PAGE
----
Before you operate your machine, check the following to ensure its proper operation:

  1. Make sure the filament spool is installed properly and turns freely.
  2. Gently move each axis and ensure they move smoothly.
  3. Check that the build platform is level.
These three checks will help to eliminate many of the problems that inhibit a good print job. If the spool sticks while it unravels it will pull up on the extruder and may prevent it from extruding. If the axis don't move freely, they may need to be greased or realigned. This will help prevent the stepper from skipping a step, resulting in a shifted print job. Finally, if the build platform is not level the first layer will most likely not stick evenly and will cause distortion or warping of the printed model.
The build surface needs to be level to ensure the filament properly sticks to the surface and to provide a secure foundation for the print job. The bed can be leveled by either mechanically leveling the bed or using a raft to accommodate for unevenness.

  • Mechanical Leveling - The easiest way to check this is to command the printer to "zero" the axis and move the extruder to its lowest position. You should be able to insert a sheet of paper between the build platform and the tip of the nozzle. If there is a gap, gently raise that side of the build platform using the adjustment screw or a shim and continue checking the remaining corners of the build area.
  • Extrusion Raft - If the build platform is warped, or cannot be leveled, try printing your next object with the "raft" feature enabled. This will deposit a thick grid of material onto the bed at the beginning of each print and will eliminate most adhesion problems.
Scale calibration illustrates the process in which you compare the desired dimensions with the actual dimensions your printer produces. The easiest method for accomplishing this is to start by printing a calibration object, like a Calibration Cube or the Calibration Vector. Once complete, use a set of calipers to check the dimensions and record your results.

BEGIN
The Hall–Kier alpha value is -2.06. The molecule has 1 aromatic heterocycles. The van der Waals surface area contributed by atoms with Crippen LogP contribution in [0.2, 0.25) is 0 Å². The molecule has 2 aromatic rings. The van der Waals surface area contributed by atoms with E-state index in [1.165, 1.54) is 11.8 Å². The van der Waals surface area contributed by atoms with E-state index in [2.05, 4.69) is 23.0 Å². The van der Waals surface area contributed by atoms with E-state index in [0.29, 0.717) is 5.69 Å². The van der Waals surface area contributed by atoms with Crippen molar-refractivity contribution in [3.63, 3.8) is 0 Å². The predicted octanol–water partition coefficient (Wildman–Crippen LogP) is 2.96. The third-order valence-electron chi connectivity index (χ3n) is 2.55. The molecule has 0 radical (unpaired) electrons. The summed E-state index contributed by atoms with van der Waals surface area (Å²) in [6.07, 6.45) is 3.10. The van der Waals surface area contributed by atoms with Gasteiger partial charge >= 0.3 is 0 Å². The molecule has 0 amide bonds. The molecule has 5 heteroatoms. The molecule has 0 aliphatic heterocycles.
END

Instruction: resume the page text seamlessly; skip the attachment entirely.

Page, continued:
If the dimensions are not to your liking, there are a few quick tweaks you can implement to improve your results:
  1. Novice: Simply scale your object before printing. If your calibration object measures 10.5mm, and it should be 10.0mm, scale the object down to 95.24%. (10.0mm x 100%)/10.5mm = 95.24%.
  2. Intermediate: Edit the firmware to reflect a more accurate steps/mm calculating the required steps/mm vs the actual steps/mm.
  3. Expert: Change both the feedrate and flowrate as they dictate how much plastic is distributed per mm. These settings can be used to fine tune your printer once you are close in calibration.
After you have completed your quick mechanical check, turn on the printer and open your control software (ReplicatorG, Makerware, etc.). Import your model into the virtual build area and preheat the extruder (and platform if a heated platform is used) since this usually takes a good bit of time. Depending on the software you used to create your model, it might be oriented improperly with respect to the build platform. Simply drag the model so that it is positioned within the printer's build area and have the software place it onto the platform. This will ensure that the first layer adheres correctly and that the object is level. Follow your printers directions regarding sending the job to the printer, select your desired resolution and fill density, press print and watch the magic happen.

Like any machine, 3D printers should not be left unattended while they are printing. This is especially important with large print jobs as the heat generated by the printing process can cause mechanical failure that, if left unchecked, can cause a fire. Make sure you are familiar with your machine's emergency stop procedure. Most machines feature an emergency stop button (sometimes in the software) to immediately halt the machine. If all else fails, pull the plug!

When the print job is complete, let your model cool or you might unintentionally mush it while prying it off the platform. If you model is stuck, use a plastic putty knife to carefully work around the perimeter of the object until it pops off. Clean up any excess material and you are good to go!

This guide was first published on Aug 05, 2013. It was last updated on Aug 05, 2013.